Are we witnessing the end of the revolutionary Islamist group al-Shabab, which has terrorized large swathes of Somalia for so long? Conventional wisdom suggests that this is indeed happening.
The turning point seems to have occurred in August 2011 when African Union Mission in Somalia (AMISOM) troops, together with the Transitional Federal Government (TFG) forces, pushed al-Shabab fighters out of the capital, Mogadishu.
In recent months AMISOM has remained on the offensive against al-Shabab fighters and AMISOM’s numbers have been augmented by troops from Djibouti and Kenya. In addition, Ethiopia, which is not part of AMISOM, has joined the fray against al-Shabab.
In recent months Ethiopian troops have captured Beledweyne and moved rapidly into the central regions of Hiran and Galgadud — and further into the Shabelle River valley. Kenya meanwhile has liberated Gedo and Juba whilst AMISOM forces spearheaded by the soldiers of Uganda have pushed al-Shabab hundreds of kilometres from the capital.
At present, AMISOM seems to be preparing for one final push to capture the al-Shabab stronghold of Kismayo on the coast. The port city of Kismayo holds tremendous strategic importance. It is literally the financial lifeblood for al-Shabab. For some time al-Shabab has engaged in the deforestation of vast swathes of areas under its control, thereby contributing to the famine in this region. The trees are used to make charcoal which is exported to Saudi Arabia, Oman, and the United Arab Emirates. Such funds are then used to fill the movement’s war chest.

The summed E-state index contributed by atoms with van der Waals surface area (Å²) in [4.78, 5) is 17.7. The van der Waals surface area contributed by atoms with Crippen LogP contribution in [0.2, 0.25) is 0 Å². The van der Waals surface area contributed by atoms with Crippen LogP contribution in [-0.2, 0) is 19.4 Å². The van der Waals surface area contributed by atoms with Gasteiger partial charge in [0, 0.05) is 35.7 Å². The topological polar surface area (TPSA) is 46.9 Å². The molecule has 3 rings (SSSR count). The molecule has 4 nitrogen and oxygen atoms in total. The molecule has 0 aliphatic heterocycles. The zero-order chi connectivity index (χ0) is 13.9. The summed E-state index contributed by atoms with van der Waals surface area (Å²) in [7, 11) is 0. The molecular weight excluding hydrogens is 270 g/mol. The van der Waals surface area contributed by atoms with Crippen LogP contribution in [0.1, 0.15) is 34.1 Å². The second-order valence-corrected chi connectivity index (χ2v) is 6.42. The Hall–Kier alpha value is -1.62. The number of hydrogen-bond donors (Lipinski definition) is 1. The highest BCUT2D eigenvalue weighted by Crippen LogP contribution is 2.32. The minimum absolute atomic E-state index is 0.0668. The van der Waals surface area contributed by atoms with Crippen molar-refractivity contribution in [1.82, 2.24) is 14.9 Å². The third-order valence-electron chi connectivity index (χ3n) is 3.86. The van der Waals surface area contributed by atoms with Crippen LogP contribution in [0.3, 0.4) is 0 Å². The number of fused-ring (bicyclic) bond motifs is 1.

Shutting down the financial lifeblood of the movement, by capturing Kismayo, is therefore one of the primary military objectives of AMISOM. On this issue, more needs to be done by the international community to stop Iran from supporting al-Shabab through Eritrea. Without funds, al-Shabab will find it difficult to function.
While al-Shabab is certainly on the ropes, it is far from down and out. Instead of engaging in conventional battles with AMISOM, al-Shabab fighters simply disappear to become part of clan militias. It then becomes exceedingly difficult for AMISOM to distinguish between clan militias and al-Shabab fighters. Moreover, given the fierce bonds of clan loyalty, there is little information being shared between clan elders and the AMISOM forces. Safely ensconced in these militias, al-Shabab has increasingly embraced asymmetrical warfare against both AMISOM and the TFG.
The major problem confronting AMISOM, though, is not military, but lies in the political sphere. The notoriously corrupt TFG has earned the ire of Somalis for literally stealing development aid. As a result, services are not being provided to areas liberated from al-Shabab control, thereby losing hearts and minds.